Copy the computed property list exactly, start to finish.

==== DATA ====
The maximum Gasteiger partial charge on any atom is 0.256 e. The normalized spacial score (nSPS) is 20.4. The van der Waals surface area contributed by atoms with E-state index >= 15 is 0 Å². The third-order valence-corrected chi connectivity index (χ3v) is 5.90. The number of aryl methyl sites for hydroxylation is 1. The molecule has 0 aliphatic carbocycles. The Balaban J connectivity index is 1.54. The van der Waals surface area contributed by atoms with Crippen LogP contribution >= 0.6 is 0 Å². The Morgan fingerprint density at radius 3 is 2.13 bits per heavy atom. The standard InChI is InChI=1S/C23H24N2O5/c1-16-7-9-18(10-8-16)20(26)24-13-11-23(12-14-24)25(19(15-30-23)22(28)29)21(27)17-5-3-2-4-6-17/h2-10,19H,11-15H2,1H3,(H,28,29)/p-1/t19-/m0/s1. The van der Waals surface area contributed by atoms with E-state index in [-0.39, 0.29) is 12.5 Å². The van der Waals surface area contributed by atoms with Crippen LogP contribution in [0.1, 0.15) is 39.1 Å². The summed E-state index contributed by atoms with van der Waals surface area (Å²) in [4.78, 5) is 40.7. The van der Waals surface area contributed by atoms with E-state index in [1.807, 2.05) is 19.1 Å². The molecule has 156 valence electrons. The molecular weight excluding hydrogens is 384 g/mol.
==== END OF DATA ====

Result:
The maximum Gasteiger partial charge on any atom is 0.256 e. The normalized spacial score (nSPS) is 20.4. The van der Waals surface area contributed by atoms with E-state index >= 15 is 0 Å². The third-order valence-corrected chi connectivity index (χ3v) is 5.90. The number of aryl methyl sites for hydroxylation is 1. The molecule has 0 aliphatic carbocycles. The Balaban J connectivity index is 1.54. The van der Waals surface area contributed by atoms with Crippen LogP contribution >= 0.6 is 0 Å². The Morgan fingerprint density at radius 3 is 2.13 bits per heavy atom. The standard InChI is InChI=1S/C23H24N2O5/c1-16-7-9-18(10-8-16)20(26)24-13-11-23(12-14-24)25(19(15-30-23)22(28)29)21(27)17-5-3-2-4-6-17/h2-10,19H,11-15H2,1H3,(H,28,29)/p-1/t19-/m0/s1. The van der Waals surface area contributed by atoms with E-state index in [-0.39, 0.29) is 12.5 Å². The van der Waals surface area contributed by atoms with Crippen LogP contribution in [0.1, 0.15) is 39.1 Å². The summed E-state index contributed by atoms with van der Waals surface area (Å²) in [4.78, 5) is 40.7. The van der Waals surface area contributed by atoms with E-state index in [1.807, 2.05) is 19.1 Å². The molecule has 156 valence electrons. The molecular weight excluding hydrogens is 384 g/mol.